(Plain Press, May 2012) On April 3rd, friends and supporters of Providence House gathered on W. 32nd just south of Lorain Avenue for a groundbreaking ceremony for the $1.8 million dollar new wing for Leo’s House, Providence House’s crisis nursery for infants and children at risk of abuse and neglect.
Providence House Chief Executive Officer and President Natalie Leek-Nelson said the expansion was necessary because changes in State of Ohio Department of Jobs and Family Services’ facilities licensing policies would have forced a reduction in the number of children the facility services if it did not expand and upgrade its facilities. The changes in state rules would force the reduction of the number of children Providence House could serve at one time from 26 to 12 according to Providence House’s Protect the Promise Campaign helped to raise the $2 million dollars needed for the expansion of facilities.
Leek-Nelson said that 31 years ago when Sister Hope Greener, CSJ, founded Providence House, a promise was made to protect and care for our community’s most vulnerable children. That promise has been threatened, Providence House had to turn away over 100 children last year. Leek-Nelson said this expansion of the Crisis Nursery “is critical to meet the needs of every child that comes to our door.”
Leek-Nelson says that giving parents a safe place to harbor their children during a family crisis helps prevent child abuse and neglect. Providence House’s crisis nursery now offers emergency shelter for children from newborns up to age six. The expansion will allow Providence House to take children up to age 10 and serve 20 children at a time; allowing it to serve 250 children a year. Statistics provided by Providence House indicate “60% of the children it serves are at risk for abuse or neglect, 40% of families are homeless, one in three has a caregiver with a medical crisis, one in eleven has a caregiver with a mental health crisis, and one in eleven is a witness to domestic violence.”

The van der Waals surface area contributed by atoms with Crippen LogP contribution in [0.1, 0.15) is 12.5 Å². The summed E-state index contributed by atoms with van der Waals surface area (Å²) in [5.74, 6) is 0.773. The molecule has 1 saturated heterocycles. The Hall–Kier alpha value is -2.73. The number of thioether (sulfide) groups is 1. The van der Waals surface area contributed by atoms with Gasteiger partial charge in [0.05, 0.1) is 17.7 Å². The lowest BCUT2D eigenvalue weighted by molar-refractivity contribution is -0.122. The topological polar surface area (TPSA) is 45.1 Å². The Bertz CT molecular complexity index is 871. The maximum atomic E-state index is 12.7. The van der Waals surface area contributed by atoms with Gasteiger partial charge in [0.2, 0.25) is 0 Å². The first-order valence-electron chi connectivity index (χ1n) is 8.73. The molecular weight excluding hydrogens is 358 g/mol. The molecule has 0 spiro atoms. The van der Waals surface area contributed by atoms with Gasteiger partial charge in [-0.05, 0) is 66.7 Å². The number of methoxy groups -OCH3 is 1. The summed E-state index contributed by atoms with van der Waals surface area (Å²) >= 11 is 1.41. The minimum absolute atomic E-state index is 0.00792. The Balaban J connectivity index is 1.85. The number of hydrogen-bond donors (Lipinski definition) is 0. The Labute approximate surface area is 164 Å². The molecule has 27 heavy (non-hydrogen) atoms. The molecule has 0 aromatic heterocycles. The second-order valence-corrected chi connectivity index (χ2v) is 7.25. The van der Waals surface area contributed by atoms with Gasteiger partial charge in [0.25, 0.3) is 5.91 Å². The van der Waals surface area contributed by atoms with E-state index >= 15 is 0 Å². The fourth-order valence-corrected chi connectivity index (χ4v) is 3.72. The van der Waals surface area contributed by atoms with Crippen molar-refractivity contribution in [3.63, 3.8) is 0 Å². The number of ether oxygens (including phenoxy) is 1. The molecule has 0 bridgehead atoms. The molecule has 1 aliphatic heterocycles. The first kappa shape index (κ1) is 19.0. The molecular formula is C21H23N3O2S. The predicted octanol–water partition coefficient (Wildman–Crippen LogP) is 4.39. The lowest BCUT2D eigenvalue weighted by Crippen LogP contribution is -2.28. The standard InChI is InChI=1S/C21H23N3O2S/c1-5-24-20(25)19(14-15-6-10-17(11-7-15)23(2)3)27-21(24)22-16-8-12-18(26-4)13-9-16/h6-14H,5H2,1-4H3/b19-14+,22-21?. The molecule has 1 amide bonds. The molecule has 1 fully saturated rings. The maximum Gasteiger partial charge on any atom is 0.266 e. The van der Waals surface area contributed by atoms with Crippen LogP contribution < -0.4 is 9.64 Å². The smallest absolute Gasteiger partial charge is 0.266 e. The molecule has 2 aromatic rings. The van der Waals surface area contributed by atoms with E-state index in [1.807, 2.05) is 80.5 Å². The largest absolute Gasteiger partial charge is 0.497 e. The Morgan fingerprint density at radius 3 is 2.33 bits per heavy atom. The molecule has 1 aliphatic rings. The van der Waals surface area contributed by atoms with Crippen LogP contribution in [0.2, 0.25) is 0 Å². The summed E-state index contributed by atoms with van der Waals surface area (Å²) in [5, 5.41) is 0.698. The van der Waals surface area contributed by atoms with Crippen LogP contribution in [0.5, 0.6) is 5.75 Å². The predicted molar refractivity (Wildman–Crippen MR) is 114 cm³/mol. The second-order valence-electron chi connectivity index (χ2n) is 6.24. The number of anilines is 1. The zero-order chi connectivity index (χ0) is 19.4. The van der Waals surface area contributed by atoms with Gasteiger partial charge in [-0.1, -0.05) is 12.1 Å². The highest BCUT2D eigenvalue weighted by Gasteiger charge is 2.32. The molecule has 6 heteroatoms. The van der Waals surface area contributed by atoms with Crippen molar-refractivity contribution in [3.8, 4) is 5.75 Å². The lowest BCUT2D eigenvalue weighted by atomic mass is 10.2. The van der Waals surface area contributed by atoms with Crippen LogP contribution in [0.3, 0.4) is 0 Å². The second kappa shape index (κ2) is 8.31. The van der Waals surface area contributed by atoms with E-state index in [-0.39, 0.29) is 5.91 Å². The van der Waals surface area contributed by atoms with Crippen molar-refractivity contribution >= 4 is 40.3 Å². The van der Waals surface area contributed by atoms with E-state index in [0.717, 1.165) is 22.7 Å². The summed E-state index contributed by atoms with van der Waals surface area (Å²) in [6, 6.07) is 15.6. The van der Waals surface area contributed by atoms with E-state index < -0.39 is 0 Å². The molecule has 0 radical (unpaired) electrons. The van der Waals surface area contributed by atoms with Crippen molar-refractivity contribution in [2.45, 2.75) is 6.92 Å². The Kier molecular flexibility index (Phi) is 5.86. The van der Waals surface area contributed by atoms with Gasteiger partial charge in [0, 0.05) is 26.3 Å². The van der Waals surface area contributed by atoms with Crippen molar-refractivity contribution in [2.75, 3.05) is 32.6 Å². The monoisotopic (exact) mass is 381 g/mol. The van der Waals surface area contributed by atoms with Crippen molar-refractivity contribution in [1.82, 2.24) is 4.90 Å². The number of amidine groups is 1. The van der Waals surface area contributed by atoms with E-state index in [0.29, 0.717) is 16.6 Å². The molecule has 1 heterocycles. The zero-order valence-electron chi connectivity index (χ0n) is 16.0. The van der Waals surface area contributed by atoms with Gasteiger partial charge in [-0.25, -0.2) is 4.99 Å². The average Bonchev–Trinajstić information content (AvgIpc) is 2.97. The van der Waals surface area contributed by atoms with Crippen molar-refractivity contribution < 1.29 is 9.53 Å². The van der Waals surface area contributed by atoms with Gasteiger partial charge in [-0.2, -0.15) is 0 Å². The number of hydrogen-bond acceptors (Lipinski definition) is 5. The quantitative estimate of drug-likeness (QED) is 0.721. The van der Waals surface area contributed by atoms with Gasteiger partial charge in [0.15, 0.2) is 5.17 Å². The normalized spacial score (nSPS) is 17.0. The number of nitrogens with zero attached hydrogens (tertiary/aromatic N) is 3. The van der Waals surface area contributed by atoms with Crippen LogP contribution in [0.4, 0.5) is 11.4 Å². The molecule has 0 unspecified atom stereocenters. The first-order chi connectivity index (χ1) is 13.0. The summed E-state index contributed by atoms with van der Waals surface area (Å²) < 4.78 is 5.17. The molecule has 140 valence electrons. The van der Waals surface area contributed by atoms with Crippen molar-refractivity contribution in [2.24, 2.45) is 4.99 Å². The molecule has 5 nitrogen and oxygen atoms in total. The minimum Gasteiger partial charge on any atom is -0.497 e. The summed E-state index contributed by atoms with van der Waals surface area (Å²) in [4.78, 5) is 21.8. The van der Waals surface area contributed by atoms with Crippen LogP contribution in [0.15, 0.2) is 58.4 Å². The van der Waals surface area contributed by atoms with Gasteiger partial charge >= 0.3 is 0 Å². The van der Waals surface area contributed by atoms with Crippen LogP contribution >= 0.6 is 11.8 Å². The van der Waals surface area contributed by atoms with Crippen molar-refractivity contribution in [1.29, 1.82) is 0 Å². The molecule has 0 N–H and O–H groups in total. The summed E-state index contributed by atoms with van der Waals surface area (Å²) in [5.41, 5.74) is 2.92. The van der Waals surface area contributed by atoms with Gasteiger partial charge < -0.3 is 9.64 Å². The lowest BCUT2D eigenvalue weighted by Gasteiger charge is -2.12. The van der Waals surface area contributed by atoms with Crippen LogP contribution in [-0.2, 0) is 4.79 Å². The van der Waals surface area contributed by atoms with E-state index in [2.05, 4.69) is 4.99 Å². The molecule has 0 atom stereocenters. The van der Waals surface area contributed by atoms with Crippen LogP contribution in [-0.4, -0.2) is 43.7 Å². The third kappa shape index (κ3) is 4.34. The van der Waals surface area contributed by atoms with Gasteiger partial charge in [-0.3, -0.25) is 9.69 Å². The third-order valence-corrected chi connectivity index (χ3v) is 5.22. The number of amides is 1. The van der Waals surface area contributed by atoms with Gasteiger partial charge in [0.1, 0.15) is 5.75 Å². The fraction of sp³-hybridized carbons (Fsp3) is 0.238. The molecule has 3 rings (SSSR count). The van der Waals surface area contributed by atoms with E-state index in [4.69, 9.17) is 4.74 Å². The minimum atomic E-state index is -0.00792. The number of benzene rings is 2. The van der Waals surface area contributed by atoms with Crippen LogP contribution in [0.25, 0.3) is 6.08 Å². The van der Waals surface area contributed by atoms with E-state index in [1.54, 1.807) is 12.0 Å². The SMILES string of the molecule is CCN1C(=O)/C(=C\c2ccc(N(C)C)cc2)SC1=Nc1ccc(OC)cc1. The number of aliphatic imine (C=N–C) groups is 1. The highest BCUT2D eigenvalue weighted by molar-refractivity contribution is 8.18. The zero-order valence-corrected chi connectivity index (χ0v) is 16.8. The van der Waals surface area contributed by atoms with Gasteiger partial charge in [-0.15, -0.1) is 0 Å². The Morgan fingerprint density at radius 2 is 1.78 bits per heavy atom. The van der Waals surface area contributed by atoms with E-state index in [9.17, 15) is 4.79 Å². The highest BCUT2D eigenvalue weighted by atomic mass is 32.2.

Ward 3 Cleveland Councilman Joe Cimperman spoke of the importance of the project reminding folks present that the children served by Providence House will be future members of the community. “The shoes they may be filling one day, may be yours or mine,” said Cimperman.
District 7 Cuyahoga County Council Member Yvonne Conwell said the services provided by Providence House save Cuyahoga County an estimated $10 million a year in foster care costs.
District 13 State Representative Nikki Antonio said when she worked at the Women’s Center she learned that Providence House helped women to make the decision to go into drug treatment, knowing that their children would be safe while they were undergoing treatment.
Joseph Gautner, Deputy Chief of Staff of Cuyahoga County’s Office of Health and Human Services, said Providence House is a key partner in helping prevent child abuse and neglect before it happens.